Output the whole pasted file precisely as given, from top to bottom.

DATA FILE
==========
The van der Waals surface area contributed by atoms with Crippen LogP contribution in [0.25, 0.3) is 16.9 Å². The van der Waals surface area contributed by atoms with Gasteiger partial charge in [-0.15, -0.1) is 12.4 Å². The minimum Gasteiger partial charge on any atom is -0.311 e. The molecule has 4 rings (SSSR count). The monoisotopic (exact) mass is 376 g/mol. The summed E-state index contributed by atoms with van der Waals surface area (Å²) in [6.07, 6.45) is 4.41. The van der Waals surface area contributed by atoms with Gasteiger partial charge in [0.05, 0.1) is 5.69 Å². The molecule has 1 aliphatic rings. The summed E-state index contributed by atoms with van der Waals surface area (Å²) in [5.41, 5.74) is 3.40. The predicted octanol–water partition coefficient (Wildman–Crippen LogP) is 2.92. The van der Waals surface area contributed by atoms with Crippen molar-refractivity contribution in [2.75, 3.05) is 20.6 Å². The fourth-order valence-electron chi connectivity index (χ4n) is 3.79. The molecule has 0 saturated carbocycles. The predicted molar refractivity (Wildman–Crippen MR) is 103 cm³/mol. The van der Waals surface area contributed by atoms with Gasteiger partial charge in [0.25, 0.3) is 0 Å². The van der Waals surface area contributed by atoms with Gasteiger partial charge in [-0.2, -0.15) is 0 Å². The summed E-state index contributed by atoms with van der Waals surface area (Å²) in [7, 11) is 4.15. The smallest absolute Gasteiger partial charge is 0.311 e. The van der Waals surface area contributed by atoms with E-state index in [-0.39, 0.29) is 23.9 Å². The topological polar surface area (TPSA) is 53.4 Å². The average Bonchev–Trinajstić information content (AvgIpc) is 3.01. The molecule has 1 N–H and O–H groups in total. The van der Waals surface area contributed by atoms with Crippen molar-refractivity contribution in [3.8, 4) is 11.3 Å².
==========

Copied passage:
The van der Waals surface area contributed by atoms with Crippen LogP contribution in [0.25, 0.3) is 16.9 Å². The van der Waals surface area contributed by atoms with Gasteiger partial charge in [-0.15, -0.1) is 12.4 Å². The minimum Gasteiger partial charge on any atom is -0.311 e. The molecule has 4 rings (SSSR count). The monoisotopic (exact) mass is 376 g/mol. The summed E-state index contributed by atoms with van der Waals surface area (Å²) in [6.07, 6.45) is 4.41. The van der Waals surface area contributed by atoms with Gasteiger partial charge in [0.05, 0.1) is 5.69 Å². The molecule has 1 aliphatic rings. The summed E-state index contributed by atoms with van der Waals surface area (Å²) in [5.41, 5.74) is 3.40. The predicted octanol–water partition coefficient (Wildman–Crippen LogP) is 2.92. The van der Waals surface area contributed by atoms with Crippen molar-refractivity contribution in [2.75, 3.05) is 20.6 Å². The fourth-order valence-electron chi connectivity index (χ4n) is 3.79. The molecule has 0 saturated carbocycles. The predicted molar refractivity (Wildman–Crippen MR) is 103 cm³/mol. The van der Waals surface area contributed by atoms with Gasteiger partial charge in [0.25, 0.3) is 0 Å². The van der Waals surface area contributed by atoms with Gasteiger partial charge in [-0.2, -0.15) is 0 Å². The summed E-state index contributed by atoms with van der Waals surface area (Å²) in [7, 11) is 4.15. The smallest absolute Gasteiger partial charge is 0.311 e. The van der Waals surface area contributed by atoms with E-state index in [-0.39, 0.29) is 23.9 Å². The topological polar surface area (TPSA) is 53.4 Å². The average Bonchev–Trinajstić information content (AvgIpc) is 3.01. The molecule has 1 N–H and O–H groups in total. The van der Waals surface area contributed by atoms with Crippen molar-refractivity contribution in [3.8, 4) is 11.3 Å².